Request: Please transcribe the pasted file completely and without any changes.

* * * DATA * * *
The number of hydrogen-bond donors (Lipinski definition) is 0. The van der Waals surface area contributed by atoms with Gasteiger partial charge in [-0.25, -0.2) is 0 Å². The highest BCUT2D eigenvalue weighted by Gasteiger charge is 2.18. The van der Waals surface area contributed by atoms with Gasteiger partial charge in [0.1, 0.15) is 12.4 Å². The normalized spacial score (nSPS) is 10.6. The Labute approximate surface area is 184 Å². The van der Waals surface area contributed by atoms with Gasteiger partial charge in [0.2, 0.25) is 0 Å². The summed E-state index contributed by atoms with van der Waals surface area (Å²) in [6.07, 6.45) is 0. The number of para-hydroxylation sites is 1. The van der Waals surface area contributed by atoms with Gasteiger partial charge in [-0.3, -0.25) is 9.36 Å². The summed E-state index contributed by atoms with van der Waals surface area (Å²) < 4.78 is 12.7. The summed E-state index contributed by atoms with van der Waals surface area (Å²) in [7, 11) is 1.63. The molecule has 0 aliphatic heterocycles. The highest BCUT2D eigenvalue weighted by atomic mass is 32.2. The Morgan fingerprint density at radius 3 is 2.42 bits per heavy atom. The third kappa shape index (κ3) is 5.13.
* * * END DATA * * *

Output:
The number of hydrogen-bond donors (Lipinski definition) is 0. The van der Waals surface area contributed by atoms with Gasteiger partial charge in [-0.25, -0.2) is 0 Å². The highest BCUT2D eigenvalue weighted by Gasteiger charge is 2.18. The van der Waals surface area contributed by atoms with Gasteiger partial charge in [0.1, 0.15) is 12.4 Å². The normalized spacial score (nSPS) is 10.6. The Labute approximate surface area is 184 Å². The van der Waals surface area contributed by atoms with Gasteiger partial charge in [0.2, 0.25) is 0 Å². The summed E-state index contributed by atoms with van der Waals surface area (Å²) in [6.07, 6.45) is 0. The number of para-hydroxylation sites is 1. The van der Waals surface area contributed by atoms with Gasteiger partial charge in [-0.3, -0.25) is 9.36 Å². The summed E-state index contributed by atoms with van der Waals surface area (Å²) < 4.78 is 12.7. The summed E-state index contributed by atoms with van der Waals surface area (Å²) in [7, 11) is 1.63. The molecule has 0 aliphatic heterocycles. The highest BCUT2D eigenvalue weighted by atomic mass is 32.2. The Morgan fingerprint density at radius 3 is 2.42 bits per heavy atom. The third kappa shape index (κ3) is 5.13.